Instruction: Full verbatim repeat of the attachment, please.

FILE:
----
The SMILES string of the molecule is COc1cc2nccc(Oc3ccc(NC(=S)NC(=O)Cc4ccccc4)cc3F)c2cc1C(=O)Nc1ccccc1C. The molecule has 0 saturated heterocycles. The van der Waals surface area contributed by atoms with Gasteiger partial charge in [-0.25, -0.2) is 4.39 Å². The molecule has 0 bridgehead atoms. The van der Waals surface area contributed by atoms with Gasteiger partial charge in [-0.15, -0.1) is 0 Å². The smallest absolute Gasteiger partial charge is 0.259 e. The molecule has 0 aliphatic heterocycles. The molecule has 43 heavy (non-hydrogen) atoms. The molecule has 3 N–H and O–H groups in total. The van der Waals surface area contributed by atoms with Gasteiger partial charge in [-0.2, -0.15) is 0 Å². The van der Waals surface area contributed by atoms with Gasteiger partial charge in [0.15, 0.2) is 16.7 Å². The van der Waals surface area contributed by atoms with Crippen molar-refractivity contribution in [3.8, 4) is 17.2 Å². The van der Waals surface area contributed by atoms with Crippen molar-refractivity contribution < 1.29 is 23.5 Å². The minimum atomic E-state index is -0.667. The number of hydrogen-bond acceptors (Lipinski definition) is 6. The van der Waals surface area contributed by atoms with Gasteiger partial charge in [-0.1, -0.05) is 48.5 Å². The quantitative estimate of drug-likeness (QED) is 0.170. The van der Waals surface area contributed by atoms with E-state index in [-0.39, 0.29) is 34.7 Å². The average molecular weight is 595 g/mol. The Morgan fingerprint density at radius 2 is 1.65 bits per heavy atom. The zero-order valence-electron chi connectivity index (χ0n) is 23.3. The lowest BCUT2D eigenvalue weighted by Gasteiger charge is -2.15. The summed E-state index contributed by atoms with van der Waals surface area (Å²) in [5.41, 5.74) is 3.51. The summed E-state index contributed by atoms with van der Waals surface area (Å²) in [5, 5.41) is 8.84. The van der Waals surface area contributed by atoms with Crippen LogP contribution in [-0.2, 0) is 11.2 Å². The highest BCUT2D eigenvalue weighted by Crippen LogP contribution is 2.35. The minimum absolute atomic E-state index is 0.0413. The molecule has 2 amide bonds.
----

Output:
The SMILES string of the molecule is COc1cc2nccc(Oc3ccc(NC(=S)NC(=O)Cc4ccccc4)cc3F)c2cc1C(=O)Nc1ccccc1C. The molecule has 0 saturated heterocycles. The van der Waals surface area contributed by atoms with Gasteiger partial charge in [-0.25, -0.2) is 4.39 Å². The molecule has 0 bridgehead atoms. The van der Waals surface area contributed by atoms with Gasteiger partial charge in [-0.15, -0.1) is 0 Å². The smallest absolute Gasteiger partial charge is 0.259 e. The molecule has 0 aliphatic heterocycles. The molecule has 43 heavy (non-hydrogen) atoms. The molecule has 3 N–H and O–H groups in total. The van der Waals surface area contributed by atoms with Gasteiger partial charge in [-0.2, -0.15) is 0 Å². The van der Waals surface area contributed by atoms with Gasteiger partial charge in [0.15, 0.2) is 16.7 Å². The van der Waals surface area contributed by atoms with Crippen molar-refractivity contribution in [3.8, 4) is 17.2 Å². The van der Waals surface area contributed by atoms with Crippen molar-refractivity contribution < 1.29 is 23.5 Å². The minimum atomic E-state index is -0.667. The number of hydrogen-bond acceptors (Lipinski definition) is 6. The van der Waals surface area contributed by atoms with Gasteiger partial charge in [-0.1, -0.05) is 48.5 Å². The quantitative estimate of drug-likeness (QED) is 0.170. The van der Waals surface area contributed by atoms with E-state index in [-0.39, 0.29) is 34.7 Å². The average molecular weight is 595 g/mol. The Morgan fingerprint density at radius 2 is 1.65 bits per heavy atom. The zero-order valence-electron chi connectivity index (χ0n) is 23.3. The lowest BCUT2D eigenvalue weighted by Gasteiger charge is -2.15. The summed E-state index contributed by atoms with van der Waals surface area (Å²) in [5.41, 5.74) is 3.51. The summed E-state index contributed by atoms with van der Waals surface area (Å²) in [5, 5.41) is 8.84. The van der Waals surface area contributed by atoms with Crippen LogP contribution in [-0.2, 0) is 11.2 Å². The highest BCUT2D eigenvalue weighted by Crippen LogP contribution is 2.35. The minimum absolute atomic E-state index is 0.0413. The molecule has 2 amide bonds.